Chart of the week: What does the IRS migration data tell us about outmigration from D.C.?

August 11, 2023
  • Yesim Sayin
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Recently published migration data compiled by the IRS using addresses on federal income tax filings provide additional insights on the pandemic-induced exodus from the District of Columbia (national analyses here). According to these data, between tax years 2020 and 2021, net outmigration (inflow minus outflow) from the District added up to 8,365 tax filing units made up of 15,429 individuals. Collectively, this net outflow resulted in a loss of $1.6 billion in adjusted gross income (AGI). 

Such net outflow of taxpayers is not new for the District. Even prior to the pandemic, net outmigration has been the norm for D.C. per income filing data, albeit in smaller numbers. But this trend is not obvious in the income tax collection data. The city has been able to make up for the lost income due to outmigration through the rapidly growing incomes of non-migrating residents. For example, between 2015 and 2016, outmigration of taxpayers, on the net, cost the city nearly half a billion dollars in taxable income. But the taxable incomes of residents who did not migrate to another state grew by $2.2 billion, more than making up for the losses tied to the incomes of those taxpayers who left. Similarly, between 2020 and 2021, non-migrant resident incomes grew by $3.1 billion, or double the income lost through outmigration. 

We should be careful interpreting these numbers. IRS migration data is definitely at odds with the U.S. Census population data (which showed a loss of 6,624 residents between 2020 and 2021 or less than half of what IRS data suggests). This could be a function of timing, or part-time filers who may have filed taxes in a different state per address data but counted toward D.C. for U.S. Census population estimates.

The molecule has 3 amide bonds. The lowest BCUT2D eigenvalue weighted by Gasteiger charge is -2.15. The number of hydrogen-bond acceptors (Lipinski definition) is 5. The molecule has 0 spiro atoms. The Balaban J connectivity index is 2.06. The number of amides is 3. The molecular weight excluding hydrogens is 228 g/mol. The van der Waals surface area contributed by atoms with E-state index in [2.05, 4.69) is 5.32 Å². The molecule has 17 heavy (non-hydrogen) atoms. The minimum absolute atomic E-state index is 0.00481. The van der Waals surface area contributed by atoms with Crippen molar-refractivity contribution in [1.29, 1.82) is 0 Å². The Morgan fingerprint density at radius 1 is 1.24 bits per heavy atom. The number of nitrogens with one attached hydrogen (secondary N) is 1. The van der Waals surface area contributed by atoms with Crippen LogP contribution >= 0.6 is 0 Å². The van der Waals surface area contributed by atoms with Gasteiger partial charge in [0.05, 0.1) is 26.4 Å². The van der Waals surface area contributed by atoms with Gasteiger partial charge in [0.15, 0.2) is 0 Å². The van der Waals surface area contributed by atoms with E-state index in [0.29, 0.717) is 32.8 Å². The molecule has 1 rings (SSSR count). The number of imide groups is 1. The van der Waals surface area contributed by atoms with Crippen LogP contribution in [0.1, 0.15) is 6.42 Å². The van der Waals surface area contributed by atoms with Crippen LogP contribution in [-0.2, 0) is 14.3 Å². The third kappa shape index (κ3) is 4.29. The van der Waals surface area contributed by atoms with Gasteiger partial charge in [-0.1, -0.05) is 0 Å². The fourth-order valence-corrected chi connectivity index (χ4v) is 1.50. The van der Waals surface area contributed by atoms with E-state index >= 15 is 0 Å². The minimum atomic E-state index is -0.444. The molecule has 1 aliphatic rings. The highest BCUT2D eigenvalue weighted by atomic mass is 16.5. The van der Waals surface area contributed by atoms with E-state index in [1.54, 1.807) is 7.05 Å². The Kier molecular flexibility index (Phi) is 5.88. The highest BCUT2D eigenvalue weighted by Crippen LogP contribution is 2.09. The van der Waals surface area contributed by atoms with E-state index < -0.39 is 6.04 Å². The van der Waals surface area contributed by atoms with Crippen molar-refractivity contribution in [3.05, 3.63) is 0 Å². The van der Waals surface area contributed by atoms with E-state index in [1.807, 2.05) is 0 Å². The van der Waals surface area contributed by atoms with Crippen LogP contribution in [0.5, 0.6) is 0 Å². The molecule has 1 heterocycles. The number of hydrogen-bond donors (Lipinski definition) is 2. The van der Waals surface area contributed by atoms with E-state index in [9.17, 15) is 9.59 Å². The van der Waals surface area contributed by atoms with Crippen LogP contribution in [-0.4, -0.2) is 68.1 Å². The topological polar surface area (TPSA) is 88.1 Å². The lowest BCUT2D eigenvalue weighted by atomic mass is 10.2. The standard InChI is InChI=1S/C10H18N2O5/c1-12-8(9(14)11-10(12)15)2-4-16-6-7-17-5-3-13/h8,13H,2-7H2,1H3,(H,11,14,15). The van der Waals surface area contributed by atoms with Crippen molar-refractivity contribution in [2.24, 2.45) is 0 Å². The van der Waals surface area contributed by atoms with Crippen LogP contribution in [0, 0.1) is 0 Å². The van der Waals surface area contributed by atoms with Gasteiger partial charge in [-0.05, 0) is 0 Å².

There is, however, more, we can mine out of the IRS data. For example, where do people move to, if they leave D.C?  Looking at data dating back to 2015, we find that in the Washington metropolitan region, Prince George’s County and Montgomery County has been on the top of the destination list for former D.C. residents, and this trend only strengthened since 2020. Suburbs of Virginia closest to D.C. also became more attractive. For example, Arlington was a net exporter of residents to D.C. before 2020, but since then, it has been a net recipient.  

The increasing allure of cheaper and smaller locations can also be seen at the state level. California was second on the list of destinations for former D.C. residents up until the pandemic, but since 2020, its rankings have fallen to 8th and 9th. Similarly, New York state is no longer on the list of top ten destinations for former D.C. residents, even though it was in the top five in years before the pandemic. Virginia, Florida, Texas, North Carolina, and Colorado have either raised in ranking or preserved their positions since the beginning of the pandemic. 

Cities, including D.C., always have a natural churn of residents, but the pandemic has exacerbated this in a way that puts D.C. at risk of losing more residents to lower cost places or suburban places than typical years. Most recent population data for 2022 suggests that net outmigration from D.C. to other U.S. locations has slowed down. That is good news, but the city must still strive to attract and retain residents to secure its fiscal future.


Yesim Sayin

Executive Director
D.C. Policy Center

Yesim Sayin is the founding Executive Director of the D.C. Policy Center.

With over twenty years of public policy experience in the District of Columbia, Dr. Sayin is recognized by policymakers, advocates and the media as a source of reliable, balanced analyses on the District’s economy and demography.  Yesim’s research interests include economic and fiscal policy, urban economic development, housing, and education. She is especially focused on how COVID-19 pandemic is changing regional and interregional economic interdependencies and what this means for urban policy. Her work is frequently covered in the media, including the Washington Post, the Washington Business Journal, the New York Times, the Wall Street Journal, WAMU, and the Washington City Paper, among others.

Before joining the D.C. Policy Center, Dr. Sayin worked at the District of Columbia Office of the Chief Financial Officer leading the team that scored the fiscal impact of all legislation the District considered. She frequently testified on high profile legislation and worked closely with the executive and Council staff to ensure that policymakers fully understand the fiscal implications of their proposed legislation. Yesim also has worked in the private sector, and consulted with international organization on a large portfolio of public finance topics.

Yesim holds a Ph.D. in economics from George Mason University in Fairfax, Virginia, and a bachelor’s degree in Political Science and International Relations from Bogazici University, located in Istanbul, Turkey.